The Periodic Table

The Periodic Table

4.19 (7,397 ratings by Goodreads)
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'So it happens, therefore, that every element says something to someone'

Inspired by the rhythms of the Periodic Table, Primo Levi assesses his life in terms of the chemical elements he associates with his past. From his birth into an Italian Jewish family through his training as a chemist, to the pain and darkness of the Holocaust and its aftermath, Levi reflects on the difficult course of his life in this heartfelt and deeply moving book.
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Product details

  • Paperback | 208 pages
  • 110 x 178 x 16mm | 117.93g
  • London, United Kingdom
  • English
  • 0241956811
  • 9780241956816
  • 86,440

Review Text

A book it is necessary to read Saul Bellow
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Review quote

A book it is necessary to read -- Saul Bellow Wonderfully daring . . . Its extraordinary shifts of tone, from learned scientific treatise to epic war narrative, reflect Levi's eclectic reading and mesmeric story-telling gifts -- Ian Thomson * Guardian *
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About Primo Levi

In 1919, Primo Levi was born into a Jewish family in Turin, Italy, in 1919. Despite the anti-Semitic laws introduced to Italy by Mussolini's government, he was able to complete his degree in Chemistry at Turin University in 1941. When the Germans invaded northern Italy in 1943, Levi escaped to the mountains to join a group of anti-fascist partisans but was soon captured and eventually deported to Auschwitz. He was liberated in January 1945. After the war he resumed his career as a chemist, retiring only in 1975. His graphic account of his time in Auschwitz, If This is a Man, was published in 1947. Levi went on to write many other books, including The Wrench, If Not Now, When? and The Periodic Table, emerging not only as one of the most profound and haunting commentators on the Holocaust, but as a great writer on many twentieth-century themes, especially science. Primo Levi committed suicide on 11 April 1987.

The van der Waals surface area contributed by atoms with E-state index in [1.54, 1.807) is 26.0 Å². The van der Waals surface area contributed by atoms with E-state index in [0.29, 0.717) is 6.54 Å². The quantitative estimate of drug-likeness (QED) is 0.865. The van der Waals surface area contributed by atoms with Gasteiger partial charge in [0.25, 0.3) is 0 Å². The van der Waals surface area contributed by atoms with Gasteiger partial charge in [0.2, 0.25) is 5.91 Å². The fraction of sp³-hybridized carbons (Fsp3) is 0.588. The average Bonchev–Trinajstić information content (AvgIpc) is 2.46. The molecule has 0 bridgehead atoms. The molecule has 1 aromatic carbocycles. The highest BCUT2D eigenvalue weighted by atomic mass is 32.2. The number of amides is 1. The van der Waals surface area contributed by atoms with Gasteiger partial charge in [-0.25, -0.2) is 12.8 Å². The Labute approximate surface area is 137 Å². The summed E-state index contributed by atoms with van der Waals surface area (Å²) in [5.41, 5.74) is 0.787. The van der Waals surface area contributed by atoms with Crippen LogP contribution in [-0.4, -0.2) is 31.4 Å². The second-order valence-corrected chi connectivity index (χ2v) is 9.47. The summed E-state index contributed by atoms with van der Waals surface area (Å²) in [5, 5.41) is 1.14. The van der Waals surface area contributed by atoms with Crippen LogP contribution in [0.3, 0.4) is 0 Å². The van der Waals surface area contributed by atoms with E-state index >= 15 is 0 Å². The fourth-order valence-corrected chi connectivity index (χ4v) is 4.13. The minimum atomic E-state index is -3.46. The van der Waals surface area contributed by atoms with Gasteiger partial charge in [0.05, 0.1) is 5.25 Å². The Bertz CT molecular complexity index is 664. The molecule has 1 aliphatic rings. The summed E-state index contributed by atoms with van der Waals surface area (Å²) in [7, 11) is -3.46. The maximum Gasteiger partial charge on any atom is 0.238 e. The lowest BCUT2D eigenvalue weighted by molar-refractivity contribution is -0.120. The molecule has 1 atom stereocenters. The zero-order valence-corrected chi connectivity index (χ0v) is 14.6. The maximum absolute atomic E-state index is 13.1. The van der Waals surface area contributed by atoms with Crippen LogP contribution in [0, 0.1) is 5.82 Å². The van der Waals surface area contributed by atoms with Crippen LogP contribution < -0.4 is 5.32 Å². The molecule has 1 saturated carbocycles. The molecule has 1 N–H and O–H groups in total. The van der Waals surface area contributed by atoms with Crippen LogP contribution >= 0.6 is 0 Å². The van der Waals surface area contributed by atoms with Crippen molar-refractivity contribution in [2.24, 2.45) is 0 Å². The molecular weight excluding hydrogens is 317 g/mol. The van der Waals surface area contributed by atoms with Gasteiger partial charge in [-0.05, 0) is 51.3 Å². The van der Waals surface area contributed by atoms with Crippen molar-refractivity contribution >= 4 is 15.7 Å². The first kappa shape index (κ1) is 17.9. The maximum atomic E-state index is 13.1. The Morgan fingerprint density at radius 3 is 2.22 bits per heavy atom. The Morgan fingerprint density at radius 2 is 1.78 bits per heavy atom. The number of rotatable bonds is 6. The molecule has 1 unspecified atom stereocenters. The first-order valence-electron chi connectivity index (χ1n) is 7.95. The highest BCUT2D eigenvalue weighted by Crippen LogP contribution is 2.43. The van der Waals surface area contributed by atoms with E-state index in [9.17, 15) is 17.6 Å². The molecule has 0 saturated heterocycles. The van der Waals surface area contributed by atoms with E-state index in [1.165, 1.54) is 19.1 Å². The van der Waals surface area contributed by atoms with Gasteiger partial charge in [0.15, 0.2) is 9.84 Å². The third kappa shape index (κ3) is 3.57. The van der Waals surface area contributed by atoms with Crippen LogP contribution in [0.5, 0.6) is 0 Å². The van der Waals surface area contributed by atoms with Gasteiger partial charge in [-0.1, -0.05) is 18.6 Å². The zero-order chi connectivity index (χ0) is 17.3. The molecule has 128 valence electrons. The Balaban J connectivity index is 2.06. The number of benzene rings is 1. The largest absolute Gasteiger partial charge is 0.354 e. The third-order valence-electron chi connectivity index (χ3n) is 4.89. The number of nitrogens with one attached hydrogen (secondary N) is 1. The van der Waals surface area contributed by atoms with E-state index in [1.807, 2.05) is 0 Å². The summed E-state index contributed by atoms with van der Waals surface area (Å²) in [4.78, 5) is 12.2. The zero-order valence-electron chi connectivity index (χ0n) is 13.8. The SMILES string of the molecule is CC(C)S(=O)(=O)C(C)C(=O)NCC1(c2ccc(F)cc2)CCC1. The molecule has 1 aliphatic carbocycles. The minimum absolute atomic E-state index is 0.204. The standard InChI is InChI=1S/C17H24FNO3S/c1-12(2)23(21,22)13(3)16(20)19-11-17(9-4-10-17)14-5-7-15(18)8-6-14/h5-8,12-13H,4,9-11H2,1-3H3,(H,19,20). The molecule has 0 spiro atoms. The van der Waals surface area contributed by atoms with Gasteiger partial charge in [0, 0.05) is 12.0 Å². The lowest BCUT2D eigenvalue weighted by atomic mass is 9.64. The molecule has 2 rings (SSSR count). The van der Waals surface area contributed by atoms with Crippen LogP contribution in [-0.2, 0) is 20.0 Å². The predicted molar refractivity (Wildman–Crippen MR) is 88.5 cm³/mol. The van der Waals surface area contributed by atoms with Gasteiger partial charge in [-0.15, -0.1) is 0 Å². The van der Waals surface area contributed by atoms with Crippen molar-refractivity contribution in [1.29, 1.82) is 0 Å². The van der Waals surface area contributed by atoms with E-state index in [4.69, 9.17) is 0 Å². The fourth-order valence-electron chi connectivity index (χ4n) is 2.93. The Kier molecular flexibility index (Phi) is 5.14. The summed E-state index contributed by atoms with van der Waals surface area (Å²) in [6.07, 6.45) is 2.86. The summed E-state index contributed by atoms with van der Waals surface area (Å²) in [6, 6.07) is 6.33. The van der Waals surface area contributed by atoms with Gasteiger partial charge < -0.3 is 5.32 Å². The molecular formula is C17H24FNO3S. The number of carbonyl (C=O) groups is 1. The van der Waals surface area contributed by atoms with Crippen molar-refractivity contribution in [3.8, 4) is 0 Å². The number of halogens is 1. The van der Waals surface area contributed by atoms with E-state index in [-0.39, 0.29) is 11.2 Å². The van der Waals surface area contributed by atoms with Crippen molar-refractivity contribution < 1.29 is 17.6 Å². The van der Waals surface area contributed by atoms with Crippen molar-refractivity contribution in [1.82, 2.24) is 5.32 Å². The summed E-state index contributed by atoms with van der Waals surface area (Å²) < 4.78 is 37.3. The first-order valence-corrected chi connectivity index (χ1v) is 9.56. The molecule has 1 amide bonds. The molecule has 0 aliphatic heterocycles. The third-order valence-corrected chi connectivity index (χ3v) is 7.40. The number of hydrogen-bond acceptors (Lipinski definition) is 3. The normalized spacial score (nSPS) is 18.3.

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Rating details

7,397 ratings
4.19 out of 5 stars
5 43% (3,184)
4 38% (2,807)
3 15% (1,130)
2 3% (215)
1 1% (61)

Our customer reviews

the size of the lettering in this book (I don't know about the rest of the collection) is absolutly ridiculous, about 8pt! I'm very displease, sadly, because the cover is amazing, but the book unreadible without glasses :(show more
by Joana M
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